The Tech - Online EditionMIT's oldest and largest
newspaper & the first
newspaper published
on the web
Boston Weather: 41.0°F | Mostly Cloudy

Bulldogs Try to Create a Real Stir


Martini, please, shaken, not stirred. This annual game played in Jacksonville is known as “the world’s largest cocktail party” for its traditional pregame tailgate festivities, but it’s usually the straw that stirs the drink in the Southeastern Conference.

No exception this year.

By winning, Florida can knock Georgia out of the Eastern division race and all but box out Tennessee from the SEC title game. The Gators hold the tiebreaker over the Volunteers by virtue of their early-season win over Tennessee and will finish the SEC season with phone-ins against Vanderbilt and South Carolina.

“If you look at the history of the University of Florida, every year we’ve won the SEC we’ve had to beat Georgia,” Florida Coach Steve Spurrier said.

Spurrier used a week off to put the psychological hammer on Doug Johnson, threatening to include Jesse Palmer in the quarterback mix if Johnson doesn’t start making the coach look like the offensive genius he is.

After sputtering most of the season, and surviving one-point victories over Central Florida and Louisiana State, Georgia played its best game last week in a 49-34 win over Kentucky in Athens, Ga. Quarterback Quincy Carter passed for 304 yards and two touchdowns, and rushed for 87.

Georgia has become good again in the SEC under Coach Jim Donnan, but the Bulldogs can’t become a national power until they find a way to beat Tennessee and Georgia in the SEC East.

Georgia is 1-18 against those schools in the decade, the only win a victory over Florida in 1997. Georgia’s only loss this season? To Tennessee.

Spurrier seeks his 100th victory as Florida’s coach, but those things aren’t important to humble guys like him.

“Personal accomplishments are not all that important right now,” he said. “Maybe when my coaching days are over I can look back and reflect. But we’ve got plenty of reason to beat Georgia this week, not worry about that number in my coaching career.”

Oct. 29, 1960: Cal Poly San Luis Obispo Air Tragedy Remembered

Los Angeles Times

It has been nearly 40 years now, so the wounds have healed over, like an old Sequoia growing steadily around an old burn.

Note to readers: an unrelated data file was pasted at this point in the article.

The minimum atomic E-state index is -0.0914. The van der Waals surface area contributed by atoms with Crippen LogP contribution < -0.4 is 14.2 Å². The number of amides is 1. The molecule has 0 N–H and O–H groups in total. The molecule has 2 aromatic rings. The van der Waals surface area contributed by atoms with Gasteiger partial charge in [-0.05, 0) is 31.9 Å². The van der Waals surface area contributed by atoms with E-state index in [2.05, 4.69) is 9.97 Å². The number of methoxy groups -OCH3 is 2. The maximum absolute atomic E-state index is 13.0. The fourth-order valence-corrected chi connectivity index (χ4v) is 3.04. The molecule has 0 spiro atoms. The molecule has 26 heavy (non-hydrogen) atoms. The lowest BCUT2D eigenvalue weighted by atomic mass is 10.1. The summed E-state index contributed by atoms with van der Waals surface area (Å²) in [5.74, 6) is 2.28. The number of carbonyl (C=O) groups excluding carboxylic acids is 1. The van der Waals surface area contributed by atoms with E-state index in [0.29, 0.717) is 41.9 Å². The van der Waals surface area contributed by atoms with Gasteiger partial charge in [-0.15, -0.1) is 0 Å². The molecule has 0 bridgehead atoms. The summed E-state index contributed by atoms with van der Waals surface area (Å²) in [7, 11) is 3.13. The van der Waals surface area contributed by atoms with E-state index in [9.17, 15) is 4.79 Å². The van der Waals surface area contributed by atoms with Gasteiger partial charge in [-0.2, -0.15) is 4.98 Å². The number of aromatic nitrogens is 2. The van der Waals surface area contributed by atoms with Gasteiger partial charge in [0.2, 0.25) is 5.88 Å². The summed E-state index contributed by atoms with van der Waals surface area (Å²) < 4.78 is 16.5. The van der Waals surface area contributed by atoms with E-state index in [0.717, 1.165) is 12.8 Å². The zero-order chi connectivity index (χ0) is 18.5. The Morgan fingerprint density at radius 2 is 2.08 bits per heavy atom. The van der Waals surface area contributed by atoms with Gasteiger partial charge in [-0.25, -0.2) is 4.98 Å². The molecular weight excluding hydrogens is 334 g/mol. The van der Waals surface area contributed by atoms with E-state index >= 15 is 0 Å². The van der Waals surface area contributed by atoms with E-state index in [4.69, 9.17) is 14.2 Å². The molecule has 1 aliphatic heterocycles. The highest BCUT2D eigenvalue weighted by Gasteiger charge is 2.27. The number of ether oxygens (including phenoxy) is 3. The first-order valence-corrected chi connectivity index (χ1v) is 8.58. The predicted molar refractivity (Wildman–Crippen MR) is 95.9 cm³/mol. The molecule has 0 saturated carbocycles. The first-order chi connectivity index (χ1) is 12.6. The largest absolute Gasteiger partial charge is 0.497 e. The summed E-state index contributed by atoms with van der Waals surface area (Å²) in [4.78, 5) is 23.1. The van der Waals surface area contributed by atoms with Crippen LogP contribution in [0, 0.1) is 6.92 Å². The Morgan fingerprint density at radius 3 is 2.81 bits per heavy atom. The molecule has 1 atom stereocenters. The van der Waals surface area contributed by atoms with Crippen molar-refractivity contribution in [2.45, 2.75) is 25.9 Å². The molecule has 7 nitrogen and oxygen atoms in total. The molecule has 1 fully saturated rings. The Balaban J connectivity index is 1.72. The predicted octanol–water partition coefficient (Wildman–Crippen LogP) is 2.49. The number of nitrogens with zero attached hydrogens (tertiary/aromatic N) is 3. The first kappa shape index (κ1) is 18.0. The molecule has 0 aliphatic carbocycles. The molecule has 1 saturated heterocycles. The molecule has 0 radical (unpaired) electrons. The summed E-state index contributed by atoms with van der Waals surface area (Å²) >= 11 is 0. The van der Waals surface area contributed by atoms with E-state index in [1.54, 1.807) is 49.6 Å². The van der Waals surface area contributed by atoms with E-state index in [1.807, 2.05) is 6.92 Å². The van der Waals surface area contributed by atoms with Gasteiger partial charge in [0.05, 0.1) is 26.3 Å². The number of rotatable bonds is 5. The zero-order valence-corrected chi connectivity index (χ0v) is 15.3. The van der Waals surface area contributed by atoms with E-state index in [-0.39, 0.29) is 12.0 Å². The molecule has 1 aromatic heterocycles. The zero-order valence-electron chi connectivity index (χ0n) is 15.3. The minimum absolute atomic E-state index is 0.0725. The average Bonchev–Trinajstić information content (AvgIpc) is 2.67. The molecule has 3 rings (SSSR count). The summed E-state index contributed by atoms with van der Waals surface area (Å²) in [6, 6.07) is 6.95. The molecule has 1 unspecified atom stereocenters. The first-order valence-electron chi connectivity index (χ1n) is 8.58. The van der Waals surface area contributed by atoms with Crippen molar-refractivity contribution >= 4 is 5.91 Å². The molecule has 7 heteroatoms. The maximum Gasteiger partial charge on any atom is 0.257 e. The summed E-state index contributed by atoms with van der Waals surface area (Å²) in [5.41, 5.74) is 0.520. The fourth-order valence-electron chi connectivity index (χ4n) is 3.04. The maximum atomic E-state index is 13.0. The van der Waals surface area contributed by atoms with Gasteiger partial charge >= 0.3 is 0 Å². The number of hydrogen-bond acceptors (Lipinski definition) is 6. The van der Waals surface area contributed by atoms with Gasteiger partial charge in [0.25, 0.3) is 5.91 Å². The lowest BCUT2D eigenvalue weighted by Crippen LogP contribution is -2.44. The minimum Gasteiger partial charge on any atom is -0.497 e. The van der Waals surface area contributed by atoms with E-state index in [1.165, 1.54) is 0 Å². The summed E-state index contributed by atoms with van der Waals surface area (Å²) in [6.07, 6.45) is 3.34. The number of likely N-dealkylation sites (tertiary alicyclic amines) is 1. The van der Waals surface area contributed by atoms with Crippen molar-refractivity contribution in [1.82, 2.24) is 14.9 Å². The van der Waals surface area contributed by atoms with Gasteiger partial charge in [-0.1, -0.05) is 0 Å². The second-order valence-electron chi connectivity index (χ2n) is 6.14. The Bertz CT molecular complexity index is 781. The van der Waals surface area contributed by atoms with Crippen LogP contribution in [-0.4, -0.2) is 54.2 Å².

Thirty-nine years ago on Oct. 29, 1960, a brooding Cal Poly San Luis Obispo football team boarded its chartered C-46 airplane at Toledo, Ohio. The Mustangs had been beaten that afternoon at Bowling Green University, 50-6.

Shortly after takeoff, the plane lost power in the left engine. It lurched downward and to the left, crashed, cartwheeled, broke in two and burst into flames. Twenty-two of the 46 on board died, 16 of them players. At the time, it was the worst sports air disaster in history.

For weeks, San Luis Obispo was a familiar dateline, with news organizations reporting on how the little Central California town bore its grief.

One of the survivors was Gil Stork, now 59 and a vice president of Cuesta College in San Luis Obispo. He suffered multiple broken bones.

“All things considered, it’s changed my life for the better,” he said recently of the experience. “I’m able to more sharply focus on today’s events, and my relationships with people close to me are better. I don’t think of (the crash) every day like I used to, but I do every time I read about a crash.”

Also on Oct. 29: In 1960, Olympic light-heavyweight champion Cassius Clay made his pro debut, stopping Tunney Hunsaker in six rounds. In 1973, Mark Donohue, 37, won The Times Grand Prix at Riverside, then made a surprise retirement announcement. However, he returned to racing in 1975 and died in a Formula One crash while practicing for the Austrian Grand Prix.

No. 1 Florida State Feeling the

Heat of Runner-Up Penn State

Los Angeles Times

1. Florida State, 8-0; Rankman cuts plea bargain with attorneys to keep Seminoles in top spot.

2. Penn State, 8-0; Paterno thinks Kramer’s BCS is the worst idea since FDR’s WPA.

3. Florida, 6-1; Look out, Georgia, Spurrier is messin’ with his QB’s head again.

4. Tennessee, 5-1; Rankman thinks Vols may be better this year than last.

5. Virginia Tech, 6-0; Third place in BCS rankings is sort of like third guy on a two-man bobsled team.

6. Georgia Tech, 5-1; School’s new promoter, Don King, demands a rematch with Florida State.

7. Kansas State, 7-0; This team has more heart, guts ... jeez, what is Rankman saying?

8. Nebraska, 6-1; Third consecutive loss to Texas has Cornhuskers seeing red-headed Major Applewhite.

9. Marshall, 7-0; School buys sophisticated equipment in attempt to become blip on BCS radar screen.

10. Mississippi State, 7-0; BCS schedule rank of 90 a great selling point to recruits.

11. Georgia, 6-1; QB Quincy Carter pitched a complete game last week against Kentucky.

12. Texas, 6-2; Looks like those “one year away” projections may have been 12 months off.

13. Wisconsin, 6-2; Runaway Dayne lumbers his way back into Heisman race.

14. Alabama, 5-2; Loss to Vols turns team into Alexander’s Ragtime band.

15. Brigham Young, 6-1; Looks from here as if Cougars are playing King of the Mountain (West).